SEC Charges Hawaii-Based Investment Adviser for Misleading Clients and Cherry PickingThe U.S. Securities and Exchange Commission has filed civil charges against Oracle Investment Research, which is based in Hawaii, and its owner Laurence I. Balter. The regulator claims that the investment adviser cherry picked trades that were profitable for his own accounts. He is also accused is misleading clients, including senior citizens, about the risks involved in the investments he recommended, as well as about the fees they would be charged.According to the SEC Enforcement Division, Balter and Oracle Investment Research bought options and equities in an omnibus account but waited to distribute the trades until their execution. Then, he would allegedly move the profitable trades into his accounts and the unprofitable ones to the accounts of clients.
The SEC is charging Dennis Wright, an ex-Axa Advisors broker, with operating a Ponzi scam for 14 years and bilking customers of $1.5 million. According to the regulator, from 1998 and into 2012, Wright allegedly persuaded at least 28 customers to take money out of Axa variable annuity accounts under the guise that he would move the money to mutual fund accounts that had higher returns and also were run by the brokerage firm.
The Commission claims that rather than invest clients’ money, what ended up happening is that Wright put the money into a bank account under his control and used the funds to pay other investors. The SEC says that Wright purposely manipulated Axa Advisor clients so he could steal their savings. Alleged victims included members of Wright’s community, including childhood friends, and unsophisticated investors.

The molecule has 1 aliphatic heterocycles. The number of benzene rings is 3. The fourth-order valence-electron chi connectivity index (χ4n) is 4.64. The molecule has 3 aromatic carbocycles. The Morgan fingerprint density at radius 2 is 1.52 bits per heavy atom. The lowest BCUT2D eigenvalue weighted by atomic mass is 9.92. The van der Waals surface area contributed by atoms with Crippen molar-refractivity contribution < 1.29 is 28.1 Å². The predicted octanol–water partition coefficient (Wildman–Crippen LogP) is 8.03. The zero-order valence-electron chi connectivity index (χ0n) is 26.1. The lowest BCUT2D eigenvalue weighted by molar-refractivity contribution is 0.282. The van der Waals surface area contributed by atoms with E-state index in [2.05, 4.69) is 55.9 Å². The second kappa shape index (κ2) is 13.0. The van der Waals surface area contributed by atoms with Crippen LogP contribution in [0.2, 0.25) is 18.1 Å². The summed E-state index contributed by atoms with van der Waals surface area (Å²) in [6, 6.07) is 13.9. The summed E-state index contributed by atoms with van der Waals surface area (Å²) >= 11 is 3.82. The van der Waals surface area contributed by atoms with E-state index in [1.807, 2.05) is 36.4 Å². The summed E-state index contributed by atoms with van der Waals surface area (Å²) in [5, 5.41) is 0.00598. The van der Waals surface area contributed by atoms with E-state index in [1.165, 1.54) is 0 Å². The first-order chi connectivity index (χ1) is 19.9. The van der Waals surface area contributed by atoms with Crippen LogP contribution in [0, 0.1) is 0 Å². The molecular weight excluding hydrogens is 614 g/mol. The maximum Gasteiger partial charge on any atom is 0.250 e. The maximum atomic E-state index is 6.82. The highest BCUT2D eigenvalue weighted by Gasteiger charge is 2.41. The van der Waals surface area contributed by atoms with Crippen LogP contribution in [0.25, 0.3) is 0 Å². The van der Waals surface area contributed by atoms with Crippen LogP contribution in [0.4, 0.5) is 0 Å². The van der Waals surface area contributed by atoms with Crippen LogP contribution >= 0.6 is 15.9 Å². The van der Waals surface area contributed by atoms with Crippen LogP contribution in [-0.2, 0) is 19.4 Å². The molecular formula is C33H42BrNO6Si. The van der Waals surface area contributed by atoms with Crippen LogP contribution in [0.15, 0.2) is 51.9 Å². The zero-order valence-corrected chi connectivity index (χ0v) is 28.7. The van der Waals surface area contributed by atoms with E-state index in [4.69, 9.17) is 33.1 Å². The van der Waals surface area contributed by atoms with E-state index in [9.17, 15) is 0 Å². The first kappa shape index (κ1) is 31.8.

Axa Advisors let Wright go in 2012 after the firm found out about the alleged fraud. Axa has since paid back the customers whose funds were misappropriated.
AXA Advisors LLC will pay a $100,000 fine to settle Financial Industry Regulatory Authority allegations that it delayed too long before firing a broker who was also the mastermind of a Ponzi scam. The financial firm turned in a Letter of Acceptance, Waiver, and Consent prior to there having to be a regulatory hearing, without denying or admitting to the findings, and without an adjudication of any issue. AXA Advisors is a subsidiary of AXA Financial, Inc., which is an AXA Group member.
Kenneth Neely, a former registered representative, started working with AXA in its Clayton, Missouri office in August 2007. FINRA contends that already by then, Neely had been the subject of four client complaints. Three of these were securities arbitrations over business practices he employed with previous employees. (Prior to working at AXA, he was registered with Stifel, Nicolaus & Co., Inc. and UBS PaineWebber, Inc.) The SRO believes that AXA also knew that Neely was having financial problems at the time.